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Annie Sullivan, again

South Boston News
Annie Sullivan (Victoria Thomasson) works with her helper Percy (Jeremiah Medley) to inspire Helen (Victoria Montes-Bradley) to want to learn. / October 23, 2017
Seventeen years ago, Victoria Thomasson tackled an extremely difficult stage role, portraying the teacher Annie Sullivan in Halifax County Little Theatre’s production of “The Miracle Worker,” directed by Chris Jones. Those who saw the show were moved by the story of the blind and deaf young girl, Helen Keller, and the determined teacher who wanted her to be able to communicate with others and to know that objects and people had names that she could learn through the new manual alphabet Sullivan had learned.

The show was a success, and it was such a powerful tale of the woman who had the determination, love, and stubbornness to teach this nearly wild child and bring order and education to her — to give the child’s life meaning — that it was a show that Chris Jones decided he wanted to do again for The Prizery’s fall offering. And who else to play Annie Sullivan again than the person who had touched so many the first time she did it, Victoria Thomasson.

The last time Thomasson was on stage was in a production of “The Lion, The Witch and The Wardrobe” in 2006, in which she portrayed the White Witch of Narnia. Since then, Thomasson’s main time on stage has been in directing others, usually in big splashy musicals, such as “Smokey Joe’s Café,” “Beehive,” and most recently, “Chicago.” She says she actually prefers directing, creating the big picture for the audience, rather than focusing on one character and her interactions with others.

But Annie Sullivan is a special character, made all the harder because she was a real person who has iconic stature in history.

“The job of portraying Annie Sullivan is actually harder than I realized the first time I played her. I was so concerned with creating my character and learning the movements and the manual alphabet and my blocking that I don’t know that I dug as deep into Annie’s complicated past as I have this time,” she said.

“I have a whole new respect for what she accomplished after having endured her own tragedies in her life: being placed in an orphanage with her younger brother, whom she lost due to a disease he had, and her guilt over not being able to save him; her own dismal vision problems; and her lack of any support in her life.

“I have a new level of appreciation for her as I dig into her subliminal reasons for helping Helen. She is channeling her brother Jimmy through Helen, and she is desperate to save Helen, since she couldn’t save Jimmy. Her brashness — to others — is just her desperate attempt to save Helen.

“The complexity of what she did, the enormity of what she did, is mind boggling. I want the audiences to understand what an incredible woman Annie Sullivan was, to respect her as a pioneer in American special education. As a special education teacher for most of my teaching career, this role has tugged at a very special place in my heart,” she said.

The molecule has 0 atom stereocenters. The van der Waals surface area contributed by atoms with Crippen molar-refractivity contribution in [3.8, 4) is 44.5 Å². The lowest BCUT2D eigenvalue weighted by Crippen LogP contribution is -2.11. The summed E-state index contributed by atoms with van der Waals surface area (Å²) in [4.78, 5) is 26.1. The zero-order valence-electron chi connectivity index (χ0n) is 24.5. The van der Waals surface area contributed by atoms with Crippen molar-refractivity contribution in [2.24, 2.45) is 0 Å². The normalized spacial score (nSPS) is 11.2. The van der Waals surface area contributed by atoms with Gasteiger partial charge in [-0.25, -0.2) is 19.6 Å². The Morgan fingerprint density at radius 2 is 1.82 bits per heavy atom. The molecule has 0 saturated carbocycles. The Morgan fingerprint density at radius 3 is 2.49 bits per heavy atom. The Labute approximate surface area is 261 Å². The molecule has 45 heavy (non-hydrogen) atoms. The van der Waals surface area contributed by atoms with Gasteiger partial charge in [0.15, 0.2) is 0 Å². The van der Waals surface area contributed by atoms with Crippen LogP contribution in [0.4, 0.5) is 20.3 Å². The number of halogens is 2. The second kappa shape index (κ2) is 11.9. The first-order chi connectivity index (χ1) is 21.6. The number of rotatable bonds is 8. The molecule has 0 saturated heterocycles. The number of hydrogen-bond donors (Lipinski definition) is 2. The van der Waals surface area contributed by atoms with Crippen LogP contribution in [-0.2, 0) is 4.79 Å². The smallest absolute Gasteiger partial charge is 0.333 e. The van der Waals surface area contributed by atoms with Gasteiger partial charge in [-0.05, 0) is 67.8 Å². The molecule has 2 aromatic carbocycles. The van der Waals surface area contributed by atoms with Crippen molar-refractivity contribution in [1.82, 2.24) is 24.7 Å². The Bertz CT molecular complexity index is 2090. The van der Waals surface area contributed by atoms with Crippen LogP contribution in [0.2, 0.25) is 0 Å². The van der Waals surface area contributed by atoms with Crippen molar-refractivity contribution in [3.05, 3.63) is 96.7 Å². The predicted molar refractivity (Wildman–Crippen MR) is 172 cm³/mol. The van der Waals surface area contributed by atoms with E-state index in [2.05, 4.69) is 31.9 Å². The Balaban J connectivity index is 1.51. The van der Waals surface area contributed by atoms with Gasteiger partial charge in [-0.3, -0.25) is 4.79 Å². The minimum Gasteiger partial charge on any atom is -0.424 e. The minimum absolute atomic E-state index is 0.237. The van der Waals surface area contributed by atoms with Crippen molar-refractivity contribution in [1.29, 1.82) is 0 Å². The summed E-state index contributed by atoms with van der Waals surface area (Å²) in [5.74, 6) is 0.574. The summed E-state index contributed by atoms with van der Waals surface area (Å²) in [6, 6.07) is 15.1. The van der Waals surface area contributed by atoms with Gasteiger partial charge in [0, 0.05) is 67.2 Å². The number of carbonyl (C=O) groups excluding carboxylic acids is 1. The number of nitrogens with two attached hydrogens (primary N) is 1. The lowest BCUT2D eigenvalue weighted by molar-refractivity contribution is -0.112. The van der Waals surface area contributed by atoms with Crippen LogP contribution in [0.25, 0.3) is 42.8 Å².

Director Chris Jones said, “Audiences will see her reprise a powerhouse performance of Annie Sullivan. Her stamina is monumental! Her creativity is always flowing! Her performance is not to be missed.”

This production of the show has a whole new cast, except for Thomasson. It is being produced by The Prizery on their stage, while the original was done in 2000, while Little Theatre was still performing on the high school stage, a much larger space to fill. Yet there are a few original backstage people who agreed to assist again, namely Melissa Peacock and Cynthia Haugh on props.

“Oh, my heavens,” Thomasson exclaimed. “Those two ladies have so many period properties to find and place and create, not even counting the food they have to prepare nightly for us to eat in a few scenes. “They are wonderful!”

“And Cyndi Overby is our stage manager, and I’m so comfortable with her behind the scenes, as she has been the stage manager for many of the musicals I’ve directed. She is a real asset to the show as well, along with Ginny Bogart and the costumes she is creating from the early 1900s.”

“Since I have been busy directing shows myself, I have not had a chance to work with Chris Jones closely, but watching him work on stage with lighting and moving people to just the right places to make beautiful pictures on stage to tell the story just right — THAT has been really fascinating to me. He makes stage magic happen!”

And finally, there are two Victorias on stage: Thomasson as Annie Sullivan, and her new Helen, Victoria Montes-Bradley.

“We have a really close relationship. We have spent an incredible amount of time together. There is a lot of physicality required, and we communicate on many levels since Helen can’t talk. As the adult, I feel really responsible for her safety. She has to trust me, and she has grown so much,” Thomasson said.

“Victoria as Helen is beautiful to watch. You know through her facial expressions that Helen is smart, even though she can’t talk. She can be funny as Helen does something to effect a certain response from the adults around her. Helen is a wild child, but Victoria has imbued a bit of whimsy in her.”

“The entire cast has bonded together. We support each other, and it’s been so nice to get to know them and work with them.”

The show opened last weekend but concludes with three final performances this weekend: Friday and Saturday at 7:30 p.m. and Sunday at 3 p.m. Tickets can be purchased by calling 434-572-8339, going to, or by stopping by the Prizery or the Visitor’s Center on 58 East.

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